Conclusion and Evaluation: Data gathered during the experiment proves the existence of power and possession and this in the context of a museum conclusively proves the existence of a “fifth dimension”.
Listening to the Shades, 2013
'Listening to the Shades' is an artist’s book by Nalini Malani and Robert Storr, inspired by the writing of Christa Wolf on the ancient Greek Myth of Cassandra.
Cassandra was loved by the god Apollo, who promised her the power of prophecy if she would comply with his desires. Cassandra accepted the proposal, received the gift, and then refused the god her favours. Apollo revenged himself by ordaining that her prophecies should never be believed. She accurately predicted such events as the fall of Troy and the death of Agamemnon, but her warnings went unheeded.
In the forty-two reverse paintings that are facsimile printed, Malani retells the story that implies what has been denied to women. Cassandra’s insights are ignored and considered heretical. She symbolizes the unfinished business of the women’s revolution - a woman’s thoughts and premonitions are not understood and recognized. Malani re-activates the myth pertinent to the time, germane to the contemporary that we are living in. Malani's breathtaking rendering of this classic narrative has deep resonance with the many challenges that women still face in every culture.
Untitled – Notes On Labour, 2017
Soi has been deeply engaged in exploring the process of creating an art work in conjunction with those involved with its actual production, the labourers and craftsmen, who are frequently unacknowledged. He is deeply interested in issues surrounding the politics of labour and his work and process of creation reflect this concern.
His collaborations with craftsmen have resulted in unique works that profoundly change the equations between the artist and the artisan, between what is fine art and mere craftsmanship. It addresses questions that are at the heart of the Dr Bhau Daji Lad Museum's invitation to artists to interrogate its history, which effaced records of the many artisans who produced the extraordinary works in the Museum.
A specially designed curvilinear wall echoes the curvature of the tympanum, a defining feature of the Museum. It presents the painted concave surface to viewers as they enter the Museum, becoming a canvas, which pays homage to the craftsman. The convex surface becomes the studio wall which showcases the collaborative method used with working-notes and sketches taped informally to its surface.
The Museum of Modern Art Library Council, New York gifted an edition of book by Ranjani Shettar to the Dr Bhau Daji Lad Museum.
Now come the days of changing beauty,
of summer’s parting as the monsoon comes,
when the eastern gales come driving in,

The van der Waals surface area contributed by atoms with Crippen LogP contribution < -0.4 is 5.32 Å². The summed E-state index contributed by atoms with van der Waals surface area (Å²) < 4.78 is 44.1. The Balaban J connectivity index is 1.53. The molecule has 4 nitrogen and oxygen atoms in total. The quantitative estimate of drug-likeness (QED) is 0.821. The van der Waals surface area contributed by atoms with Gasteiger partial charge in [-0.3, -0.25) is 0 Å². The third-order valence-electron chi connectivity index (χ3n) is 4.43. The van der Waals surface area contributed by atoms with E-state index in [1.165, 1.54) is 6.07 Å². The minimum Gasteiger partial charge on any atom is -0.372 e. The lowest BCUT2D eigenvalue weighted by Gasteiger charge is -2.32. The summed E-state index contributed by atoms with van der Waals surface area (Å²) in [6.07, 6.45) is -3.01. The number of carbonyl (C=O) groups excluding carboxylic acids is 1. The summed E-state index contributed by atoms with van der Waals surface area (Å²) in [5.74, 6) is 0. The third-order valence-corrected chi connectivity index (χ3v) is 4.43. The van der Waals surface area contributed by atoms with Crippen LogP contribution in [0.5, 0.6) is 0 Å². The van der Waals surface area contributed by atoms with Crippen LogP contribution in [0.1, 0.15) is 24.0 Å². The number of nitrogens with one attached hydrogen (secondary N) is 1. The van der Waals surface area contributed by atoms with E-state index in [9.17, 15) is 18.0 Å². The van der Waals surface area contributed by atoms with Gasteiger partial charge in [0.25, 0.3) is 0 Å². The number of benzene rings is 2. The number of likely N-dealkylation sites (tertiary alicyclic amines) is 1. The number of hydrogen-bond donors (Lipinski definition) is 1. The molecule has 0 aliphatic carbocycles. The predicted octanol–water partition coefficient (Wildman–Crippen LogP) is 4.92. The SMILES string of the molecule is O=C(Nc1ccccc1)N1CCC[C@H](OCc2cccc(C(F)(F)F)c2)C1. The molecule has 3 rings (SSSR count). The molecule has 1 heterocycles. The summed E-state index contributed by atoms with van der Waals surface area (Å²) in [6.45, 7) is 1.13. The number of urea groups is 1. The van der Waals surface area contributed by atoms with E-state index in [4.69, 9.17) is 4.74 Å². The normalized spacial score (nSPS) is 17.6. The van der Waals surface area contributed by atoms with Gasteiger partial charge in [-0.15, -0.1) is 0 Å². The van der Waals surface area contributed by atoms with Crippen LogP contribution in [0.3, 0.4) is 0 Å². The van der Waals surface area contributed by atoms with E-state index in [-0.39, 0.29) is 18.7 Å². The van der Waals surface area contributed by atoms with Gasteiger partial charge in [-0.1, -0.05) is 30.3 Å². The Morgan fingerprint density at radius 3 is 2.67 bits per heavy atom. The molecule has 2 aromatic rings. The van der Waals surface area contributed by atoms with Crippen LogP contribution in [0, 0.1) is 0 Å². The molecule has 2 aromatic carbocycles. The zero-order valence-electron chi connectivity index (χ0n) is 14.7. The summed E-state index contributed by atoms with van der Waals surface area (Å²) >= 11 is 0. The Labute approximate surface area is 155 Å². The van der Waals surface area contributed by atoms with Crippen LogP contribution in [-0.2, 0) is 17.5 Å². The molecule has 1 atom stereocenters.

perfumed with blossoming arjuna and sal trees,
tossing the clouds as smooth and dark as sapphires:
days that are sweet with the smell of rain-soaked earth.
- Bhavabhūti, eighth century
Translated from the Sanskrit by Daniel H. H. Ingalls
Ranjani Shettar’s Varsha, an artist’s book published by the Library Council of The Museum of Modern Art in late 2012, evokes aspects of 16 phases of the monsoon and the classical Indian astronomy used to predict them. The accordion-folding volume, bound in hand-worked metal, includes 16 original prints, each corresponding to a specific period of the rainy season.
Anita Desai contributed an original essay for the project, published in a brochure that accompanies the artist’s book, along with poetry by Bhavabhūti and Rabindranath Tagore and the lyrics from a Kannada folk song.
The artist’s drawn, painted, and photographic representations of changing skies, new vegetation, and other effects of monsoon rains are rendered in etching, silkscreen, hand-carved woodcut, pigment printing, and laser cut. The varied images (prepared on teakwood blocks, etching plates, and paper) in the artist’s studio in a rural part of the state of Karnataka, in Southern India, show a range of intensities of shadow and light, color, and texture to express the passage of diverse elemental experiences—a sky filled with darkening, premonitory clouds; a splash of gentle rain on a window; hoofprints on the ground. Cut out patterns of small spheres on each print represent the constellations present in the sky during the six- to seven-month period when first the expectation and then the effects of the rains dominate the rhythms of life in India. (The official monsoon period is from June through September.) In her treatment of these star clusters Shettar alludes to the nakshat ras, the ancient Indian star charts established some 5,000 years ago and still widely used in rural agriculture, almanacs, and calendars to determine the schedules of planting, harvesting, and religious events across the subcontinent.